Head-on Collision Accidents
Head-on collision accidents are among the most violent and deadly highway crashes seen in the practice of an Atlanta personal injury and wrongful death lawyer. This is because of the effect of combining the speeds of two vehicles traveling in opposite directions. If two cars are traveling 55 miles per hour in opposite directions and collide head on, the impact is equivalent to a car colliding with a concrete barrier at 110 miles per hour. No wonder head-on collisions are so deadly.
Causes of head-on collisions often include drinking, speed, distractions such as cell phones and texting, and occasionally mechanical failure. In urban areas, head-on collisions most often result from someone driving the wrong way on a one way street or in the wrong direction on an expressway, often when impaired by alcohol or drugs. For example, we had a case in which a driver drank way too much celebrating passage of her real estate licensing exam, entered an exit ramp on an expressway, and drove several miles northbound in the southbound lanes. She collided head-on with a young man on his way to go bowling with friends, killing him instantly.
However, 83% of head-on crashes occur on two lane roads, where they often result from improper passing or veering into the opposite lane on a two lane highway due to speed, fatigue, intoxication or distraction. We had a case in which a delivery truck driver failed to slow behind a car that was making a right turn at an intersection, swerved into the opposite lane and had an offset collision with a pickup truck coming the other way. The impact sheared off the driver’s side of the pickup, trapped the driver inside, and caused a serious permanent injury.
Survivability of head-on collision accidents has improved with changes in safety features of cars. Better automobile structure, crumple zones to absorb impact, seat belts and air bags often make the difference between life and death in head-on crashes. Automobile manufacturers have gradually improved upon the minimum federal requirements which have required dual front airbags in passenger cars since 1998 and light pickups since 1999. Many vehicles now have side airbags for head and torso protection, driver knee airbags, curtain airbags for the side windows, and pillar airbags, even though those are not required for new vehicles.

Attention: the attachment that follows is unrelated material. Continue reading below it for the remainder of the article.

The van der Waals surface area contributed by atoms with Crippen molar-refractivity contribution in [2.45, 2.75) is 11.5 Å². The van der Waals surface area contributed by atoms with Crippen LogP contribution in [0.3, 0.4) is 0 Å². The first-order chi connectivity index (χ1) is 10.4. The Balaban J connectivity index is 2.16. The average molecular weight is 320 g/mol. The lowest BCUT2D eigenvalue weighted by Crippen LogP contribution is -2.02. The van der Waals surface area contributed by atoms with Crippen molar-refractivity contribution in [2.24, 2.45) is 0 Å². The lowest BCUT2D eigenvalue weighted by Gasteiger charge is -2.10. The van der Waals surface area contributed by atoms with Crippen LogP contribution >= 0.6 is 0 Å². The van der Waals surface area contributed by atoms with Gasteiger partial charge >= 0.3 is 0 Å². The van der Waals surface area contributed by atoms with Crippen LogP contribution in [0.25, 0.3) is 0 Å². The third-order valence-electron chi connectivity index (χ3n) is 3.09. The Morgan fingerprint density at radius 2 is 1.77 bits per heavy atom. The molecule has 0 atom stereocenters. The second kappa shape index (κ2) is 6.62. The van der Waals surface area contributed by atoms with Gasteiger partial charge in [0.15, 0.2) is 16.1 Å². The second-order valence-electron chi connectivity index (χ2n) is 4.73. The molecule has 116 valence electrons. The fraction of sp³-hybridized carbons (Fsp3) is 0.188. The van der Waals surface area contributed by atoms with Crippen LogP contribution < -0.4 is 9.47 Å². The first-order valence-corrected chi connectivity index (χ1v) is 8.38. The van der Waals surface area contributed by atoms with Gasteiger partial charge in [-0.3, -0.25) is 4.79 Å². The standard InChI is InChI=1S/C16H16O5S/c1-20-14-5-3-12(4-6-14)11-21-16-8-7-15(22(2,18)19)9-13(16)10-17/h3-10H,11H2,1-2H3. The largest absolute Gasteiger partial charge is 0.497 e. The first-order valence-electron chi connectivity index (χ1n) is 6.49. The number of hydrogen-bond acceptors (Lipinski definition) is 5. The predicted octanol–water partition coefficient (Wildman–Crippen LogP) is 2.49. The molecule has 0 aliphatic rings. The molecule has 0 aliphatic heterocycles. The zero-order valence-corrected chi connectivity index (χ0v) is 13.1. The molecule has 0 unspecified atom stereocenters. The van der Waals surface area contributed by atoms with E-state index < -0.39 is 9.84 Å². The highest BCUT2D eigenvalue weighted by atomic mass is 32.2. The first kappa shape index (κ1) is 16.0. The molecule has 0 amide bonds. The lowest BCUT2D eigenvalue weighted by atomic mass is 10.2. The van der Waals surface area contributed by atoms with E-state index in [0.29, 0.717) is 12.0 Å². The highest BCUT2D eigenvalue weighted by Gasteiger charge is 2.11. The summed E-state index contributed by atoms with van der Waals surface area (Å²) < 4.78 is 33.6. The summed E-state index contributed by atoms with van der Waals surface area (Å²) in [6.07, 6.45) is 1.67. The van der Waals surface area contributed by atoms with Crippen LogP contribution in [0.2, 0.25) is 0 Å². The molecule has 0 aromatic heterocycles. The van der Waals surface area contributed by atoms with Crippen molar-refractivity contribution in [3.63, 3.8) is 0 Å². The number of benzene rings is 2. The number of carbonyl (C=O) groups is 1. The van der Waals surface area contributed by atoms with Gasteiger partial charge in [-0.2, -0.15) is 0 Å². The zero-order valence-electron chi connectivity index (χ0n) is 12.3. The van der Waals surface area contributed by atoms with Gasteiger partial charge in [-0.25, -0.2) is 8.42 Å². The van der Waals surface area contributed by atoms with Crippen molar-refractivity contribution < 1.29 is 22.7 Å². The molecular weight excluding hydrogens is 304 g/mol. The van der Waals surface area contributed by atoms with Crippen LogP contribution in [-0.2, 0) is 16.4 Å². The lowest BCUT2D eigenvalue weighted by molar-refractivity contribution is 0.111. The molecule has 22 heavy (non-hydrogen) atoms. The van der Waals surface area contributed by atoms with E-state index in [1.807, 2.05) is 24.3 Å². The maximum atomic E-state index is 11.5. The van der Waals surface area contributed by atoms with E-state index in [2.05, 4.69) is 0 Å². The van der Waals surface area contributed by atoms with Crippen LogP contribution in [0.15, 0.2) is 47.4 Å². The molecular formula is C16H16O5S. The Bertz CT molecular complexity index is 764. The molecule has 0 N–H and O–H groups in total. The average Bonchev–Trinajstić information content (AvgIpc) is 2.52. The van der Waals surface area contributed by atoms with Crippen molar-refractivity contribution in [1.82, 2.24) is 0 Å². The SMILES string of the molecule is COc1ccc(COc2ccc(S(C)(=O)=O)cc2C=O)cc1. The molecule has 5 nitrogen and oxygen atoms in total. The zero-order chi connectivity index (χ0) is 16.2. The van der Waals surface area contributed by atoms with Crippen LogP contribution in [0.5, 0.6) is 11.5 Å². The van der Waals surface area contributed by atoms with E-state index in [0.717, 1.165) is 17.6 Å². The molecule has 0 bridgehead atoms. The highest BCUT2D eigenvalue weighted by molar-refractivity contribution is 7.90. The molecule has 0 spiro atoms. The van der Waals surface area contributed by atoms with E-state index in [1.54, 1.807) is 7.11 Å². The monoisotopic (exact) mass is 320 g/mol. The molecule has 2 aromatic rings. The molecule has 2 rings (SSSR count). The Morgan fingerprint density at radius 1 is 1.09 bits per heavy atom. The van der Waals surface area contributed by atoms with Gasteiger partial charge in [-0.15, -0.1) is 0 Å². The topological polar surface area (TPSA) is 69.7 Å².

Offset head-on collisions – in which 25 percent or less of the front of the car collides with either another vehicle or a hard, stationary object -- can be even worse. In the offset head-on crash, the car doesn't come to a full stop immediately after the collision. It pulls to the side and continues slightly ahead and may pivot or spin around. In full frontal collisions, the vehicle’s structure and crumple zone absorb much of the kinetic energy. In an offset head-on collision, the impact can miss frame rails and leave only a fraction of the crumple zone available to absorb the impact. When that happens, deceleration time decreases in milliseconds which can make the crucial difference between life and death.
Also, in an offset head-on collision, there is usually an almost instantaneous rotation after contact, throwing vehicle occupants rapidly to the side as well as forward. In such rotational movement, occupants may either miss or bounce off the front airbags and hit the center console, the “A” or “B” pillars, doors, or windows. Even if the victim survives the immediate impact, they may later die or suffer permanent impairment due to brain, spine or internal organ injuries from striking surfaces within the vehicle. Having one’s body slammed against a hard surface can cause internal organ damage and internal bleeding that leads to death or disability. Rotational trauma can cause neurological damage to soft brain tissue even without impact against a hard surface.
As with many car crash cases involving serious injury or wrongful death, the greatest challenge is often in finding enough insurance and assets to fully compensate the client for the losses and harms that have been suffered. Experience in insurance law and practice, including a decade representing insurance companies and chairmanship of the Georgia Insurance Law Institute, provides a valuable background. By “thinking outside the box,” we often have been successful in recovering several times more money than was available in the obvious sources of insurance.
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